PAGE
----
The principal of North Carroll Middle School was charged last week with striking his 17-year-old son during a November argument at their Westminster home.

Richard N. DeLong, 46, has been principal of the890-student school since July 1988 and has been a school system employee for almost 25 years.


DeLong was charged with battery, and his son with juvenile battery, by Tfc. Charlene Jenkins of the Westminster barracks of the state police on Friday.

The misdemeanor charge, which, under Maryland law, carries no minimum or maximum penalties, stemmed from a Nov. 13 argument between DeLong and his son over car keys, court records show.


DeLong and his son were arguing over the keys when, court records say, his son ran out of the house. When he returned to the Greenvale Road home to gather some of his belongings, DeLong struck him on the left side of the head, according to the charge.

His son was taken to Carroll County General Hospital, where he required five stiches, the records say.

DeLong did not return calls Friday.

The charge will not prevent the longtime educator from continuing his $64,119-a-year job, school officials said.

"We've been advised that Rich DeLong has been criminally charged with an offense arising out of a domestic dispute," said a school board statement read by Assistant Superintendent William H. Hyde. "Under the public school laws of Maryland, it is not permissible to discipline a teacher or principal solely because that individual has been arrested or charged with a criminal offense."

Hyde said that DeLong -- or any other school employee charged with a criminal of fense -- could be disciplined only if he were found guilty or if his alleged offense was detrimental to "his effectiveness as a teacher or principal."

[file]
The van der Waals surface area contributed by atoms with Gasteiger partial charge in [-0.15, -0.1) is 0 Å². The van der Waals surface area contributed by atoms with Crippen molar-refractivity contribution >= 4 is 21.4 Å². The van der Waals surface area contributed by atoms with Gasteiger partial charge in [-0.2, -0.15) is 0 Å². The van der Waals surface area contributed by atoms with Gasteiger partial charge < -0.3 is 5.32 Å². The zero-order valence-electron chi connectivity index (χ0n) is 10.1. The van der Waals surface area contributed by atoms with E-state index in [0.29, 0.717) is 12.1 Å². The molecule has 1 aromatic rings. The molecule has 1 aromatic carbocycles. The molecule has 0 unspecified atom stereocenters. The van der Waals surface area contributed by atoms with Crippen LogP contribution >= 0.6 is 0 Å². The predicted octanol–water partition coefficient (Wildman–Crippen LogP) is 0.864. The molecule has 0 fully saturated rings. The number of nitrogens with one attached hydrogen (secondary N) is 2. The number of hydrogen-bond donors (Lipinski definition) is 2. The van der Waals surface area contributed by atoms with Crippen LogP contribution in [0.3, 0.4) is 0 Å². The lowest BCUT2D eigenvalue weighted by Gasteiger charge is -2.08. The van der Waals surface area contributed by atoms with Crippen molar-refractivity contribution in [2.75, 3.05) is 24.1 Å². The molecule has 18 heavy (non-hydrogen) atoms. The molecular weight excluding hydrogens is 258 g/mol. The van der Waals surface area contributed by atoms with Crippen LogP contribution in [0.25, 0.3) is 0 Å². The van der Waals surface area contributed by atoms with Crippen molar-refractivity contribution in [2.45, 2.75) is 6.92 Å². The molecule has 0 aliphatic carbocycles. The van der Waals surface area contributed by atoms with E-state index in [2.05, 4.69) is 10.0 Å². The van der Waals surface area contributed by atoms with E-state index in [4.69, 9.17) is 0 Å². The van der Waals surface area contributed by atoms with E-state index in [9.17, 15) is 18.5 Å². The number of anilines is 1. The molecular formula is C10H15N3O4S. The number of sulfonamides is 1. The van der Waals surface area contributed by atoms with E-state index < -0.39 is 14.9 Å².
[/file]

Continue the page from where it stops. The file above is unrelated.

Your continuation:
Hyde also said that even if DeLong were to be found guilty, it would not necessarily mean he would be disciplined.

DeLong began his career in the Carroll school system as a teacher in the late 1960s, Hyde said. He was later an assistant principal at several schools before becoming principal of New Windsor Middle School in August 1986, where he stayed until becoming principal at North Carroll Middle School.


In his three years at North Carroll, DeLong is credited with instilling an emphasis of community service into the teachers and students.

"I can tell you from what I've seen, he's the kind of principal who goes one on one with the students," said Eileen Mayle, a mother of an eighth-grader and the president of the Parent-Teacher Organization.

"He's always encouraging teachers and students to get involved. He seems to have a good working relationship with the teachers and the student body. There's a realpositive atmosphere there," she said.

Mayle said that DeLong often eats lunch with the students, sitting down and cracking jokes with them. "He is very friendly, except when it comes to discipline," Mayle said. "He tries to talk to them, to find out why they did what theydid."

Mayle said his remaining at the school causes her no concern. "I still feel comfortable," she said. "He's very good with the kids."

DeLong oversees a staff of about 70 teachers, janitors, secretaries and cafeteria workers. The school serves children in the Hampstead and Manchester areas.


He faces a preliminary hearing in Carroll County District Court on March 9, 1992.